Thus, the erroneous identification of the self with the non-self is the primary cause of the miseries, according to Samkhya-Yog and also Vendanta. Like a pure crystal appearing red in the proximity of red flower, the ‘seer’ (drishta) appears and assumes itself to be bound toprakriti and its modifications in association with them, the closest association being withbuddhi-sttva. The liberation of the self thus, means its complete withdrawl and aloofness from prakriti and its transformations, gross and subtle. This is achieved through sharp distinction of self from the non-self, particularly from buddhi-sattva. Preparatory practices followed by keen introspection and intense meditation lead to this end. Vedanta agrees with Samkhya-Yog as far as the necessity of distinction between self and non-self for the liberation is concerned. However, the Vedantic has quite different view of liberation and the proximate method of its attainment.

The most important difference between Samkhya and Yog is regarding the view of God. Samkhya does not recognize any ever-free, eternal, Creator God because existence of anything like this can not be established by logical proof. The only God it admits is ‘Kalp-niyamaka-Ishvara’ that is a nearly perfect being temporarily in-charge of a cycle of creation. When the association of Purusha and Prakriti is destroyed, the Purusha is liberated and the objective universe created for that Purusha automatically returns to undifferentiated state of inactive Prakriti. Only the knowledge brings about liberation. In contrast to Samkhya, Yoga admits a Personal God, a special Being untouched by any kind of misery, having infinite knowledge and unlimited by time. Such a God is the teacher of even the earliest teachers.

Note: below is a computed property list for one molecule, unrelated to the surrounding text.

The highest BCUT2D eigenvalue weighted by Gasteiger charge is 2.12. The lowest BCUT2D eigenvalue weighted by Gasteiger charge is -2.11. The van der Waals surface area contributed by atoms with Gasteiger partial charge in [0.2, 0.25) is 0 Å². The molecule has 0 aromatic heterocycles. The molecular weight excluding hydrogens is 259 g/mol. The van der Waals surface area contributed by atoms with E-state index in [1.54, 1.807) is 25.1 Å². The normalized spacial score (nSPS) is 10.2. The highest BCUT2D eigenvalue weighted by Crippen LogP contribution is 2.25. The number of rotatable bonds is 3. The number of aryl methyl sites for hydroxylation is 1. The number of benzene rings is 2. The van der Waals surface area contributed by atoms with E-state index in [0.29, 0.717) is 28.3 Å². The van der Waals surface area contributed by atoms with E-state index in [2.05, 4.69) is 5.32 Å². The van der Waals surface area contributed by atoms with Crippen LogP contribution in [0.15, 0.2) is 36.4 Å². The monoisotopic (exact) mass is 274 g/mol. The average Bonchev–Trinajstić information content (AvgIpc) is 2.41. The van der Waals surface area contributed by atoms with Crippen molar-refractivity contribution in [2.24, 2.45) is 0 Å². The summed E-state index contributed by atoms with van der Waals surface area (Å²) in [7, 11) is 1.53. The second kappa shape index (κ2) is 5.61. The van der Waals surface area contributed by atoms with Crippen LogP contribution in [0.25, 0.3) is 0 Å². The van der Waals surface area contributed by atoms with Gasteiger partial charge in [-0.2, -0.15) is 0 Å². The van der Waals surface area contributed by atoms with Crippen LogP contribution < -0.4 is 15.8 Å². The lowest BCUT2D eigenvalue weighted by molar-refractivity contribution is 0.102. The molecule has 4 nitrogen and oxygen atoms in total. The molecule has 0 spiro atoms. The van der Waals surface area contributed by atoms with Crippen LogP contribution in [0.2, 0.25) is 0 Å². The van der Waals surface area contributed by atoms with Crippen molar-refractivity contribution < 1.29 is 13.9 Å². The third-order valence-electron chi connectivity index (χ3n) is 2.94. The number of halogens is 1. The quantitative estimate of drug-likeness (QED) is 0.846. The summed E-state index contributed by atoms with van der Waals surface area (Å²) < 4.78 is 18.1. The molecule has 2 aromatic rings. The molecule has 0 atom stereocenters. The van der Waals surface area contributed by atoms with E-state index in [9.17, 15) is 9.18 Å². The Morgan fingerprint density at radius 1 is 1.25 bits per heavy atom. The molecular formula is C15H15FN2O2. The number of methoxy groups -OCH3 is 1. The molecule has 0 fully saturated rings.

References to the practices of Yoga are found in UpanishadasBhagwata-gita and also in Jain and Buddist literature. However, Panini is credited with giving the first systematic exposition of Yoga in his Yoga-sutras. Most widely known commentary on Panini’s work are Vyasa-bhashya (4th century AD) and Bhojadeva’s Raj-martanda.

The practice of concentration on the gross physical objects develops the capability of fixing mind on finer and finer entities, the finest being prakriti. The three main stages of meditation mentioned by Patanjali are:

  1. Meditation on the grahya (the sensible objects to be known)

  2. Meditation on the grahana (the instruments of knowledge, sense-organs and mind)

  3. Meditation on the grahita (the knowing self, the experiencer)

By concentration on any single object of the triad, when all other thoughts are eliminated, the mind-stuff becomes absorbed in it and is imbubed with it like a pure crystal that assumes the colour of whatsoever object it is set on. Thus, the practitioner enters into different states of ‘samprajnata samadhi’ in which the object of meditation is known definitely, free from doubts and misconceptions. In this samadhi, a single thought prevails in the mind, which is not therefore, content-less like in the samprajnata samadhi. Patanjali thus, distinguishes between meditation (dhyan) and samadhi: